Monthly Archives: January 2010

REUTERS | Maxim Shemetov

Sara Coleridge, Pretty Lessons in Verse:

“January brings the snow, Makes our feet and fingers glow.”

January is described by Wikipedia as “the coldest month of the year within most of the Northern Hemisphere…”. We are sure no-one would contradict this. Snow and ice, freezing weather and failed transport systems once again dominated the news at the start of the year. No doubt many construction projects “stalled” during those two weeks of chaos, and we published a note to help our subscribers. Continue reading

REUTERS | Adrees Latif

Towards the end of 2009, I wrote a post on the tension between notice provisions and extensions of time. This elicited some very interesting comments, but, most interestingly of all, no-one said “Oh come off it – how many cases are there where the notice provision is strictly enforced?”.

If courts or tribunals decline to enforce notice provisions, much of the tension alluded to within my last piece would fall away. Continue reading

REUTERS | Ilya Naymushin

Sometimes it is tough being an adjudicator or, at least, it appears that way. You only have to read the judgment in Geoffrey Osborne v Atkins Rail to realise that it isn’t always an easy job. On the other hand, when I read the judgment in ROK Building v Celtic Composting (No 2), I had to smile. There was a situation where, as far as I could tell, the adjudicator had acted in an exemplary manner. Continue reading

REUTERS | Lee Jae-Won

Today, most M&E systems contain multiple safety devices, all of which are intended to kick in, in the event of a failure. But, what happens if they all fail at the same time? Is the installer of one of those so called safety devices liable for all the damage caused, or is the chance of all the systems simultaneously failing so remote that the installer should not be liable for the resulting damage?

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REUTERS | Ricardo Moraes

In my November blog post, I thought there was a real risk that any deal reached during the Copenhagen climate conference would be a toothless tiger, with very few binding commitments to reducing CO2 emissions. Well, on reflection, even that pessimistic prediction was a little over-optimistic. The Copenhagen “accord” fails to provide any binding commitments to reducing emissions, other than “recognising” the scientific case for keeping global temperature rises to 2°C this century.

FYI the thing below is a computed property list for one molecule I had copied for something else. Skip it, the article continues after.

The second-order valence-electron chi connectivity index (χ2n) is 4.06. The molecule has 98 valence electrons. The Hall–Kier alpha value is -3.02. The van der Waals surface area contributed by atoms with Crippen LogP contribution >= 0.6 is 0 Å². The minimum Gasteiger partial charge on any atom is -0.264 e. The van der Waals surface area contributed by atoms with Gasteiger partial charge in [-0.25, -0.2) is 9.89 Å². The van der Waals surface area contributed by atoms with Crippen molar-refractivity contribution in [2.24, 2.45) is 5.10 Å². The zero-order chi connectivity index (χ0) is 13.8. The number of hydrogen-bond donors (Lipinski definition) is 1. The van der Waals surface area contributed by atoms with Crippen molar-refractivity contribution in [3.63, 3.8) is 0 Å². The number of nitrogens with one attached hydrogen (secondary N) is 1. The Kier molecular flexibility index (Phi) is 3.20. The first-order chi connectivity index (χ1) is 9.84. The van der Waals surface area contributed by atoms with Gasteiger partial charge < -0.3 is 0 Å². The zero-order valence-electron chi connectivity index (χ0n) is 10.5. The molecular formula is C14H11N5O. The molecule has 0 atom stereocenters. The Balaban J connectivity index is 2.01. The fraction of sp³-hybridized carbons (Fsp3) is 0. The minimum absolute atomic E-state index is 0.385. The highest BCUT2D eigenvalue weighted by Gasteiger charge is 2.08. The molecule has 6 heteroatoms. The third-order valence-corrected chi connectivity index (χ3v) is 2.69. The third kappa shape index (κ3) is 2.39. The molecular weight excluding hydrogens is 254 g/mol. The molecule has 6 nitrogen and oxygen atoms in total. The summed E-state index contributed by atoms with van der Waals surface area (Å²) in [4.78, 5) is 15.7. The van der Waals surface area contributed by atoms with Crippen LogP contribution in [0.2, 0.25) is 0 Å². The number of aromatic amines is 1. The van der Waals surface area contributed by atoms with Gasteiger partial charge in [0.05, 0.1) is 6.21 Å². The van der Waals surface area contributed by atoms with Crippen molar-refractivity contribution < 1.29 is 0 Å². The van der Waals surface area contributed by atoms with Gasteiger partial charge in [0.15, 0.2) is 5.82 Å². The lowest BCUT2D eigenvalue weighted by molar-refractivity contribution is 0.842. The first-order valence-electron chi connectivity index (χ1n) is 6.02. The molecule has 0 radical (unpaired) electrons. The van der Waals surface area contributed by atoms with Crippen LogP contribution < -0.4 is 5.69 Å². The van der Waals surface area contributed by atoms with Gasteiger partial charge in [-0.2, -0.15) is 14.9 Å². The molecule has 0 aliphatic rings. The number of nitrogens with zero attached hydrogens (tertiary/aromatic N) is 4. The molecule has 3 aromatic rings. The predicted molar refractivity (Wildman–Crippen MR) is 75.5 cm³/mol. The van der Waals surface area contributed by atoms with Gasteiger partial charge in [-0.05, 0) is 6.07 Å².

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REUTERS | Heinz-Peter Bader

If you are carrying out works that are partly “construction operations” under the Construction Act 1996, and partly not, conventional wisdom has often said that it makes sense to ensure that your dispute resolution clauses and payment terms comply with the Act.

While this was accepted as good practice, it remained unclear exactly how the court would deal with the enforcement of an adjudicator’s decision relating to works that were not construction operations, but where the parties nevertheless had a clear intention in their contract that adjudication should be available. That is, how might the courts use the Act and the Scheme for Construction Contracts 1998 when enforcing a contractual adjudication. Thanks to HHJ Havelock-Allan QC, we now have at least part of the answer. Continue reading

REUTERS | David Mdzinarishvili

In 2009, the construction press was full of stories about cover pricing and bid-rigging in the construction industry. This was because of the Office of Fair Trading’s (OFT) investigation (which had started in 2004), and which resulted in fines of £129.5 million being imposed on 103 construction companies in September 2009. Continue reading

REUTERS | Stephen Hird

It is a well-established principle in adjudication that the adjudicator must act fairly and comply with the rules of natural justice. We are all familiar with adjudicators not having separate communications with the parties; not taking advice from third parties; not advising the parties of a preliminary view (if formed) and so on. Equally well-established is the principle that adjudicators are bound by earlier adjudication decisions. But what happens when these two concepts collide? Continue reading